In his article, Occupy the Arts, a seat at a time, NY Times critic Anthony Tomasini (like others) pounced on recent allegations of ‘elitism’ in the arts (growing out of the Occupy movement), decrying that there are loads of free and affordable arts events and that even those organizations that charge $400 per ticket also have cheap seats (and the experience is just as great from the nosebleeds, thank you very much!). Not only do Tomasini and others seem a tad defensive when they fly their Free Tickets Flag in the face of those seeking to raise a conversation about social inequalities in the arts, it seems they rather miss the point.
“But as we try to grasp what the committed Occupy Wall Street activists are saying to the performing arts, can we all agree to put aside at last the charge of elitism? Especially, I would say from my partisan perspective, regarding classical music? At least in New York and in many other American cities, as well as most college towns, there are abundant opportunities to attend free or very affordable concerts and operas.”
What arouses allegations that fine arts organizations are elitist is not (primarily) that their ticket prices are sometimes high, but rather that they are (more often than not) governed by a select group of (generally wealthy, well-educated, and often white) people whose beliefs and tastes are presumed to be ‘the best’ and, therefore, good for society as a whole. Many fine arts organizations are perceived as elitist because they seem to cater to the needs, capacities, and desires of this select group of people rather than serving their communities-at-large.
Communities in which, evidently, a lot of people are quite poor. Russell Willis Taylor of National Arts Strategies and I were chatting the other day and she mentioned that the most recent US census shows that 1 in 2 people in the US are living at the poverty level (Census: 1 in 2 Americans is Poor or Low Income).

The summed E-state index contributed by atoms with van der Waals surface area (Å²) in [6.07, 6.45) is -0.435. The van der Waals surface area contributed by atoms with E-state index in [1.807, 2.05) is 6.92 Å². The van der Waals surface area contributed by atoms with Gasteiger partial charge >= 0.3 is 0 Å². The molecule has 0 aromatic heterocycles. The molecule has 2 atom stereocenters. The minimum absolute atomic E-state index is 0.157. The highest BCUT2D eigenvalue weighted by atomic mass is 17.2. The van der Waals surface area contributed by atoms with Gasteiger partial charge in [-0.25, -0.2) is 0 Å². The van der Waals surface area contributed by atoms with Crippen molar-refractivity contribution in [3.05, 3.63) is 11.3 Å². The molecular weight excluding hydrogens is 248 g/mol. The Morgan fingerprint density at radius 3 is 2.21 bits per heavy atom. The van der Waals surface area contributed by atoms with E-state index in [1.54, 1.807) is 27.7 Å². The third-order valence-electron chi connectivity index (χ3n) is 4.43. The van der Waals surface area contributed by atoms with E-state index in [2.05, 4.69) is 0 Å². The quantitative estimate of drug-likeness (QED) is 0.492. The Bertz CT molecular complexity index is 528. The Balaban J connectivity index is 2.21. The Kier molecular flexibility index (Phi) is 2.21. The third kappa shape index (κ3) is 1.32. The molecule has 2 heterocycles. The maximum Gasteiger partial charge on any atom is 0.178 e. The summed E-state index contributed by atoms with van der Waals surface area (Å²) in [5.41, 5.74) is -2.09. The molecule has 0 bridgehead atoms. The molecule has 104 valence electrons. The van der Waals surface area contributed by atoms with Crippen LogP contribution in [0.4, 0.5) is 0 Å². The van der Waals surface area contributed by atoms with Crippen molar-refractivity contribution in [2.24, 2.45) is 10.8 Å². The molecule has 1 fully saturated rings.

And yet, attending a fine arts event in the US one steps into a world that seems to be (and often is) completely out of touch with the reality of that census statistic …
Arts organizations could do something in response to that statistic. Several years ago now, Appalshop (an arts and education center located in the Appalachian mountain region) realized there was a tremendous (and rather sobering) ’growth market’ in its community (and the US generally) that was not being served by the arts: people who have been or are currently in prison, or those who know people who have been or are currently in prison. A staggering number of people fall into this category—enough that the good people at Appalshop felt that their perspectives and needs were worth taking seriously and that it was important to develop programming with them and for them. To read about this extraordinary program go to the Thousand Kites homepage.
Oh, but wait just a darned minute! Isn’t Appalshop one of those ‘community-based’ organizations? So that’s different. They’re supposed to serve the needs the community-at-large. That’s their mission. As opposed to ‘Arts’ organizations which are supposed to serve … ummmm … oh, never mind.
There is a growing financial, artistic, and psychic gap between the ‘nonprofit fine arts world’ in the US and the ‘rest of the US’.
And we’ve been trying to bridge this gap with duct tape (aka, friends with money) for at least 30 years.
It’s a new year.
What better time to tear off the duct tape, see what holds, and start building something better?
Re-posted with permission from Jumper.
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